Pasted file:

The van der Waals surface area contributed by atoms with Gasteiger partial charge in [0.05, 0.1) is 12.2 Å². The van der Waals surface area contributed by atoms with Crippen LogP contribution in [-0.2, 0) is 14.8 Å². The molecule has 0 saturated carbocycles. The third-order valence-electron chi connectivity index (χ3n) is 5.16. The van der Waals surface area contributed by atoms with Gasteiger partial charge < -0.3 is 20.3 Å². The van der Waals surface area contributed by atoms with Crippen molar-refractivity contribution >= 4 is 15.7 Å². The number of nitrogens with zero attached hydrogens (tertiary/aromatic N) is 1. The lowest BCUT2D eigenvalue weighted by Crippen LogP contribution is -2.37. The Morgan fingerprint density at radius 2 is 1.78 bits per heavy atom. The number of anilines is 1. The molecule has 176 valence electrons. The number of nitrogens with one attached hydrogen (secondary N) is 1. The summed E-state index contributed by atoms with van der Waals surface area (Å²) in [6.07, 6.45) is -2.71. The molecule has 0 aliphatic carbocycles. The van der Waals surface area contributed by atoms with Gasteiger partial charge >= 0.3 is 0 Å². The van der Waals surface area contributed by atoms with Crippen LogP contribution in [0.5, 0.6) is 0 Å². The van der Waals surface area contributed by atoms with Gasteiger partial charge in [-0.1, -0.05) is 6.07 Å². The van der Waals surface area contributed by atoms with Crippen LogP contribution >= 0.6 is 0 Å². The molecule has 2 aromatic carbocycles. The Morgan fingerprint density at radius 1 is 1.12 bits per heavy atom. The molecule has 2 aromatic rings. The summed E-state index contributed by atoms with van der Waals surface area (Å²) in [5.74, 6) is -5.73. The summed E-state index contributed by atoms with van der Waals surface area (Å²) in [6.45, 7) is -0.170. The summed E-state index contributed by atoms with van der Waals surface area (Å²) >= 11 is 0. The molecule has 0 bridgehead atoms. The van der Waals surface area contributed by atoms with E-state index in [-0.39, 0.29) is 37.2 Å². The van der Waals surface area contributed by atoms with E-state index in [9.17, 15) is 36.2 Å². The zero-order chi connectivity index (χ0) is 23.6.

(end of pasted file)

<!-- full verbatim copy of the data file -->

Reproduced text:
The van der Waals surface area contributed by atoms with Gasteiger partial charge in [0.05, 0.1) is 12.2 Å². The van der Waals surface area contributed by atoms with Crippen LogP contribution in [-0.2, 0) is 14.8 Å². The molecule has 0 saturated carbocycles. The third-order valence-electron chi connectivity index (χ3n) is 5.16. The van der Waals surface area contributed by atoms with Gasteiger partial charge < -0.3 is 20.3 Å². The van der Waals surface area contributed by atoms with Crippen molar-refractivity contribution >= 4 is 15.7 Å². The number of nitrogens with zero attached hydrogens (tertiary/aromatic N) is 1. The lowest BCUT2D eigenvalue weighted by Crippen LogP contribution is -2.37. The Morgan fingerprint density at radius 2 is 1.78 bits per heavy atom. The number of anilines is 1. The molecule has 176 valence electrons. The number of nitrogens with one attached hydrogen (secondary N) is 1. The summed E-state index contributed by atoms with van der Waals surface area (Å²) in [6.07, 6.45) is -2.71. The molecule has 0 aliphatic carbocycles. The van der Waals surface area contributed by atoms with Gasteiger partial charge >= 0.3 is 0 Å². The van der Waals surface area contributed by atoms with Crippen LogP contribution in [0.5, 0.6) is 0 Å². The van der Waals surface area contributed by atoms with Gasteiger partial charge in [-0.1, -0.05) is 6.07 Å². The van der Waals surface area contributed by atoms with Crippen LogP contribution >= 0.6 is 0 Å². The molecule has 2 aromatic carbocycles. The Morgan fingerprint density at radius 1 is 1.12 bits per heavy atom. The molecule has 2 aromatic rings. The summed E-state index contributed by atoms with van der Waals surface area (Å²) in [5.74, 6) is -5.73. The summed E-state index contributed by atoms with van der Waals surface area (Å²) in [6.45, 7) is -0.170. The summed E-state index contributed by atoms with van der Waals surface area (Å²) >= 11 is 0. The molecule has 0 bridgehead atoms. The van der Waals surface area contributed by atoms with E-state index in [-0.39, 0.29) is 37.2 Å². The van der Waals surface area contributed by atoms with E-state index in [9.17, 15) is 36.2 Å². The zero-order chi connectivity index (χ0) is 23.6.